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Iran accused of scaring journalists
The situation for independent journalists is Iran is worsening by the day, says CPJ Deputy Director Rob Mahoney.
October 4, 2012 3:47 by Reuters
A leading media watchdog has accused Iran of trying to cow journalists into silence and self-censorship, adding to international pressure on Tehran over its treatment of activists and the press.
The New York-based Committee to Protect Journalists (CPJ)said Tehran, which is facing tough international economic sanctions over its nuclear programme, was also trying to restrict internet access.
“The situation for independent journalists is Iran is worsening by the day,” CPJ Deputy Director Rob Mahoney said in a statement on Wednesday.
“High-profile persecutions and imprisonments are an attempt by the authorities to intimidate the media into silence and self-censorship. The international community must speak out against such actions.”
The United Nations human rights office called on Tuesday for the immediate release of prominent activists and journalists arrested or intimidated in what it called an apparent clampdown on critical voices ahead of next year’s presidential election.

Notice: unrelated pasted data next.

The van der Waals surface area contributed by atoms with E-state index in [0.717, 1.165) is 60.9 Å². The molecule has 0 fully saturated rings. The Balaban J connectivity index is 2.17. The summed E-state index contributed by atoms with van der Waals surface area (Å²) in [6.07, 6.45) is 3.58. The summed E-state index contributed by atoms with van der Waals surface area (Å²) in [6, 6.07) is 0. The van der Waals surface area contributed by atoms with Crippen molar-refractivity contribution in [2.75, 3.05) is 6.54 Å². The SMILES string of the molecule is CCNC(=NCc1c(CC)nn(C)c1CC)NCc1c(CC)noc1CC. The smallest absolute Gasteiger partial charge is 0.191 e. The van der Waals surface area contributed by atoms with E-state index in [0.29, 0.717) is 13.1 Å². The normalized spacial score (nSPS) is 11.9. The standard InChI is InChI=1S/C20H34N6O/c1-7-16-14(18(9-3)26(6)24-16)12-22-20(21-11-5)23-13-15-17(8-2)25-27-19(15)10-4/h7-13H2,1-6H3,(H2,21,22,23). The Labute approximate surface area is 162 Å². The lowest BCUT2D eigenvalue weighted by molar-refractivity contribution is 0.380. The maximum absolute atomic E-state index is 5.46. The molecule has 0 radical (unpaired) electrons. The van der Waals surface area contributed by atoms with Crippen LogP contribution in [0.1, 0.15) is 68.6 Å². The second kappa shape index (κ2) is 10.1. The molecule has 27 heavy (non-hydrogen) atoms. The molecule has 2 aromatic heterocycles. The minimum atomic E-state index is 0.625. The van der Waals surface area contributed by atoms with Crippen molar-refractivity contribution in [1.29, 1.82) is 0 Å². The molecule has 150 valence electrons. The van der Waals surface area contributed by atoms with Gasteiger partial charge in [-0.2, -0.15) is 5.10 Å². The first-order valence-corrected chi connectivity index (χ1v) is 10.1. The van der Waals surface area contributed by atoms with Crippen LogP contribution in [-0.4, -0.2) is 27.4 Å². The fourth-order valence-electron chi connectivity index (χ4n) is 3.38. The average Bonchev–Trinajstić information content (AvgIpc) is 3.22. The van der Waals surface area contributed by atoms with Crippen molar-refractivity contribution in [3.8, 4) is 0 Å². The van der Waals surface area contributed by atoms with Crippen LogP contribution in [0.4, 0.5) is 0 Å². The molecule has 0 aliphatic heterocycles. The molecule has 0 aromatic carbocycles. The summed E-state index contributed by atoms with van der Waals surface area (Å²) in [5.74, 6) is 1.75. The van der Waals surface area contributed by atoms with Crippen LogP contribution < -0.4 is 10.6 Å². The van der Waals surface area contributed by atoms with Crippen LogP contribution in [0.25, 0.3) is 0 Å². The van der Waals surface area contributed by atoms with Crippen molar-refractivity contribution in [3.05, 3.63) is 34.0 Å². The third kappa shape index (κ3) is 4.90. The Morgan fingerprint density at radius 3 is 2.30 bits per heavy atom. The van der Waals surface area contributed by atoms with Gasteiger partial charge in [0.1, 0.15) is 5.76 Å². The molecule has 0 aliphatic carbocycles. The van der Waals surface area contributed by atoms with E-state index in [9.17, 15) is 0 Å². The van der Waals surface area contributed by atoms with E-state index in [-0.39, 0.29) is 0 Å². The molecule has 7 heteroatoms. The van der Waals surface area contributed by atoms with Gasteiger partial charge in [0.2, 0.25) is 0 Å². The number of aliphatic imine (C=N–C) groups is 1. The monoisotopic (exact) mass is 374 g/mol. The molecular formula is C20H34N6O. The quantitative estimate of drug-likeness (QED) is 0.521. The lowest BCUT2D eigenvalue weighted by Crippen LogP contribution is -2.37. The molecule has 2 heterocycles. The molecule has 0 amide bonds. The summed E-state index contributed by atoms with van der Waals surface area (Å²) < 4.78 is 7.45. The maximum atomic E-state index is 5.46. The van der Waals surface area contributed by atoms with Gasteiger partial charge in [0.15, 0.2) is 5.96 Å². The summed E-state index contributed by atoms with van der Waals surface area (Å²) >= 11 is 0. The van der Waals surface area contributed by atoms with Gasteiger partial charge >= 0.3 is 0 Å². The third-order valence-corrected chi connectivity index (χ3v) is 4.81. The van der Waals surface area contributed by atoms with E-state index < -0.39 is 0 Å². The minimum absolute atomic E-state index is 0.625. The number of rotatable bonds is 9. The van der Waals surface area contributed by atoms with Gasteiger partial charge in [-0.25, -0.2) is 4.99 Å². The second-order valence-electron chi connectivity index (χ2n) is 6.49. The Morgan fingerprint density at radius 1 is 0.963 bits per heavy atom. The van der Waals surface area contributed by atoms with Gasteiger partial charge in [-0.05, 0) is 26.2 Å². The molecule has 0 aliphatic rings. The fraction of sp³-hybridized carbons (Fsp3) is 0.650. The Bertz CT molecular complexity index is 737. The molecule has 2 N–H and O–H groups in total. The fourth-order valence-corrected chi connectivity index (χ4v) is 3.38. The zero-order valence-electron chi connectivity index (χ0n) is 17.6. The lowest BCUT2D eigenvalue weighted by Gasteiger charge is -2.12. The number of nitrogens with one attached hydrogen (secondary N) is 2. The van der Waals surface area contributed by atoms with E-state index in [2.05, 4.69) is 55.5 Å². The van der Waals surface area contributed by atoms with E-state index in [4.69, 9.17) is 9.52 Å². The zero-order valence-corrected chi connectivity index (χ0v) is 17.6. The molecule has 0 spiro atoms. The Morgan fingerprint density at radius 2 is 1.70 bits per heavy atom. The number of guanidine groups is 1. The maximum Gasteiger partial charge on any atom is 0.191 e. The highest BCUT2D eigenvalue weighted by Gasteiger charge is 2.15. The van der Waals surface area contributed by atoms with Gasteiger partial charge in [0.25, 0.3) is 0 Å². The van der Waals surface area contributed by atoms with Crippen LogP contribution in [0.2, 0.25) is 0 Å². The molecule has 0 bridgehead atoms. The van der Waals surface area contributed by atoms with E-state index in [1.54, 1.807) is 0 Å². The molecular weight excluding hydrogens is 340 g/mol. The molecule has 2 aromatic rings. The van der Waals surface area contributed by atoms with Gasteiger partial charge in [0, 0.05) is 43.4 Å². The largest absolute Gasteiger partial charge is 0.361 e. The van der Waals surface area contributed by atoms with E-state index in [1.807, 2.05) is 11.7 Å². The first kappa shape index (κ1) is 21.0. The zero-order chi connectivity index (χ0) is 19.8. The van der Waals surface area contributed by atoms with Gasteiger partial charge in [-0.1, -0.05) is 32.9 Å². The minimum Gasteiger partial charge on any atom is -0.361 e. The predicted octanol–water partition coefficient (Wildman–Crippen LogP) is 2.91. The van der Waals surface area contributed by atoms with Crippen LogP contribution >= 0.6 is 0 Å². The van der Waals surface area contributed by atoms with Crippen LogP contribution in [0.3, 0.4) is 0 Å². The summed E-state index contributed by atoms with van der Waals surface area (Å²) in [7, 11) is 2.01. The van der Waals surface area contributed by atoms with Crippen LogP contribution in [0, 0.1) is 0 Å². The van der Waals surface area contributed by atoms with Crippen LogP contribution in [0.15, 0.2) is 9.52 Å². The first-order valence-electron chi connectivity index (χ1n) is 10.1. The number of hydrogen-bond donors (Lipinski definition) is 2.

The CPJ expressed concern about Ali Akbar Javanfekr, press adviser to President Mahmoud Ahmadinejad and head of the state-run IRNA news agency, who was jailed for six months for insulting the Supreme Leader and Reuters Bureau Chief Parisa Hafezi on trial on charges of spreading lies and propaganda.
In citing a series of arrests of print journalists, it said Iranian authorities had maintained a ‘revolving-door’ policy, freeing some temporarily as they took others into custody.
In March, the Iranian government suspended the press accreditation of all Reuters staff in Tehran after publication of a video script on women’s martial arts training that erroneously referred to the athletes as “assassins”. Since then, Reuters has been unable to report from Iran.
Reuters, the news arm of Thomson Reuters, the global news and information group, corrected the script after the martial arts club complained and apologised for the error.
Reuters’ Bureau Chief in Iran, Iranian national Parisa Hafezi, was subsequently charged on several counts including spreading lies and propaganda against the establishment. Hafezi had not been involved in drafting the video script.
An Iranian jury voted on Sunday to convict the Reuters news organisation over the video script. A final decision will be made by a judge, expected to issue his verdict this month.